My husband’s excitement about the first pregnancy was palpable. It floated in the air around us, electric and alive. He said he wanted a girl; he started buying things for the nursery. I’d give anything to see that elation from him a second time.
Buckle up, folks: Getting my period in college was exciting. A natural monthly cycle. All of those times I tried to prevent pregnancy: condoms, birth control, plan B. Instead of hating her arrival, I prayed to see Aunt Flo. Her arrival meant I could breathe easy, that I’d been careful enough.
Now I just want her to go away. Maybe send a Christmas card now and then.
My period feels like punishment and renders the everyday fight to conceive masochistic. Not to mention, it’s exhausting. We do everything right, and still... to no avail. My husband sees it in my face, my body language. The letdowns are harder to swallow with each mounting attempt. “Disappointment” fails to encapsulate the emotion, doesn’t even scratch the surface of my sorrow.
I have a pretty tough mental game; I was a competitive gymnast and — not to toot my own horn — but voted Most Athletic in high school. I have a pretty tough mental and physical constitution. But if you saw me today? Crying while driving as I pull out of the parking lot? You’d think otherwise.
There’s no 'walk a mile in her shoes' when it comes to miscarriage.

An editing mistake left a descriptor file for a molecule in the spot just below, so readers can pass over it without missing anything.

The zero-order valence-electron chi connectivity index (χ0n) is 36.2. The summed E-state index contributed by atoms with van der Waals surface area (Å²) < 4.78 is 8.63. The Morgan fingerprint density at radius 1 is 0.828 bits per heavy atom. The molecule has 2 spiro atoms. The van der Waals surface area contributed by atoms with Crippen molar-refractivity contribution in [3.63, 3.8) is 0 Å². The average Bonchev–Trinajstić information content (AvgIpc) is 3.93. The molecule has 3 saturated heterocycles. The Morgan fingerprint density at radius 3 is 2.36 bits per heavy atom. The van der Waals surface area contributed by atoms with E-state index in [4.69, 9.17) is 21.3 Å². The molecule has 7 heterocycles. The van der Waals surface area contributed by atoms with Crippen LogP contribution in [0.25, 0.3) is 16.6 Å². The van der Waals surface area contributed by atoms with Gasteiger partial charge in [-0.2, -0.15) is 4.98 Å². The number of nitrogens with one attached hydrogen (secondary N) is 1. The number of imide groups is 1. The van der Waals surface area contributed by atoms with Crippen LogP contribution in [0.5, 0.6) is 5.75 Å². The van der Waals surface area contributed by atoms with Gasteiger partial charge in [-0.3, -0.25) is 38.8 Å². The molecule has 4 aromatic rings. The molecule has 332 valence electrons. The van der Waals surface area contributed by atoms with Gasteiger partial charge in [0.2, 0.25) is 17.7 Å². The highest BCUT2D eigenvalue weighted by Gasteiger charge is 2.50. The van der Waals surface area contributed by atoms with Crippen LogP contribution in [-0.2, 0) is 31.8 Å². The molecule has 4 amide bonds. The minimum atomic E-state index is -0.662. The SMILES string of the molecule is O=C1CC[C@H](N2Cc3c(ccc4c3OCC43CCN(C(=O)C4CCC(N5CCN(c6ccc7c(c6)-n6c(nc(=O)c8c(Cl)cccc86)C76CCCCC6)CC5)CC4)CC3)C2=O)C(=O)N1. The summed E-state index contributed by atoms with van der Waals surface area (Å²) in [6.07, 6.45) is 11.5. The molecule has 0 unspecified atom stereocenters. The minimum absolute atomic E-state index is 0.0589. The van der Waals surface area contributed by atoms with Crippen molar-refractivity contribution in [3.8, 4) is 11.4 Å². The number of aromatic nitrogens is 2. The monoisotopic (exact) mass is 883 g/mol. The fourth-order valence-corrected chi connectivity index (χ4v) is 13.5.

I dial a close friend and new mom who had fertility struggles of her own. I tell her I’m unable to go back to work and she — what a godsend — meets me for a glass of wine. (Discount therapy? ~wine~ not?) I sit alone at the bar, waiting for her arrival, tears shamelessly streaming down my cheeks. When I was living in New York, seeing someone openly weeping in public was commonplace; it was like creeps on the subway — it just was sort of there.
Let’s just say that people in Columbus keep it a little more bottled up.
The waitress approaches me, like a safari guide to a tiger, gingerly asking for my order. Not giving a damn is liberating, I’ll admit it. Not to mention, I’m at the end of a two-week wait that didn’t result in a pregnancy. I’m not feeling strong and my hormones are at an all-time high. Thanks, Aunt Flo.
No matter how many people tell you miscarriage is normal, or that they’ve gone through it, it will never make you feel any better. There’s no “walk a mile in her shoes” when it comes to miscarriage. Sure, it’s great to know you aren’t alone — that’s what this is all about, isn’t it? — but empathy can’t bandage these wounds. At the end of the day, you can’t do something that society assumes all women can. You’re not incomplete, but there’s that little voice in the back of your head.
What I can recommend? Be discerning with who you call on for support. The friend that inundates you with work and relationship drama? (Now’s not a good time, Candace.) The friend who utters Rumi quotes, who suggests crystals to clear your shakra, who buys you a doormat that says God has a plan? Pass. Call on the friend who listens. Call on the friend who takes your fears and sorrows with a knowing nod. These are the friendships you hold onto, good times and bad.